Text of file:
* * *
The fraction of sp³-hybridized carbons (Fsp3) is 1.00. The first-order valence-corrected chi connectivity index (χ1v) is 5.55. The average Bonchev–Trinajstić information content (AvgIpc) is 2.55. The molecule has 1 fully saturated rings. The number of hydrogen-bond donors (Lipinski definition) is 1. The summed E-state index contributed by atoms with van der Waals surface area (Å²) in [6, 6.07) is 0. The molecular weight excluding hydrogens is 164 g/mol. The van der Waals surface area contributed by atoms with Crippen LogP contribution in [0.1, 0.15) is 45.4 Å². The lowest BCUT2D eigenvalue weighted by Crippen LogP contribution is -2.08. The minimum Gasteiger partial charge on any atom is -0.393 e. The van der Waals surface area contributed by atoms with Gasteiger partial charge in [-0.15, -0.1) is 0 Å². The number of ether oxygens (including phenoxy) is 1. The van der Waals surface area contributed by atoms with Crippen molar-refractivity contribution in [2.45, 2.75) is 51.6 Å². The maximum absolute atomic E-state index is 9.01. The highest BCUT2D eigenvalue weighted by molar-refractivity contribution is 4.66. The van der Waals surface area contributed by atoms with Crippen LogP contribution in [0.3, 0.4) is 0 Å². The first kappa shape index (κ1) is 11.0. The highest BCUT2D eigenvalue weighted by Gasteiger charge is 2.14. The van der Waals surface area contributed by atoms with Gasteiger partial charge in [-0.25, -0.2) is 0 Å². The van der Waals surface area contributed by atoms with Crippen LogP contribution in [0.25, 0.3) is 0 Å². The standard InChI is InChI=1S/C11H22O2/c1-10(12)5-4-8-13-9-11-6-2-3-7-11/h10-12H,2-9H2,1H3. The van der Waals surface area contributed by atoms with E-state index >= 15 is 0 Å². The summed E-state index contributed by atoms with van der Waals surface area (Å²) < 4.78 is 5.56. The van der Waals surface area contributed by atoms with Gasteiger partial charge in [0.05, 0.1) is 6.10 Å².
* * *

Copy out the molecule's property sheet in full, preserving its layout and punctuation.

The fraction of sp³-hybridized carbons (Fsp3) is 1.00. The first-order valence-corrected chi connectivity index (χ1v) is 5.55. The average Bonchev–Trinajstić information content (AvgIpc) is 2.55. The molecule has 1 fully saturated rings. The number of hydrogen-bond donors (Lipinski definition) is 1. The summed E-state index contributed by atoms with van der Waals surface area (Å²) in [6, 6.07) is 0. The molecular weight excluding hydrogens is 164 g/mol. The van der Waals surface area contributed by atoms with Crippen LogP contribution in [0.1, 0.15) is 45.4 Å². The lowest BCUT2D eigenvalue weighted by Crippen LogP contribution is -2.08. The minimum Gasteiger partial charge on any atom is -0.393 e. The van der Waals surface area contributed by atoms with Gasteiger partial charge in [-0.15, -0.1) is 0 Å². The number of ether oxygens (including phenoxy) is 1. The van der Waals surface area contributed by atoms with Crippen molar-refractivity contribution in [2.45, 2.75) is 51.6 Å². The maximum absolute atomic E-state index is 9.01. The highest BCUT2D eigenvalue weighted by molar-refractivity contribution is 4.66. The van der Waals surface area contributed by atoms with Crippen LogP contribution in [0.3, 0.4) is 0 Å². The first kappa shape index (κ1) is 11.0. The highest BCUT2D eigenvalue weighted by Gasteiger charge is 2.14. The van der Waals surface area contributed by atoms with Gasteiger partial charge in [-0.25, -0.2) is 0 Å². The van der Waals surface area contributed by atoms with Crippen LogP contribution in [0.25, 0.3) is 0 Å². The standard InChI is InChI=1S/C11H22O2/c1-10(12)5-4-8-13-9-11-6-2-3-7-11/h10-12H,2-9H2,1H3. The van der Waals surface area contributed by atoms with E-state index >= 15 is 0 Å². The summed E-state index contributed by atoms with van der Waals surface area (Å²) < 4.78 is 5.56. The van der Waals surface area contributed by atoms with Gasteiger partial charge in [0.05, 0.1) is 6.10 Å².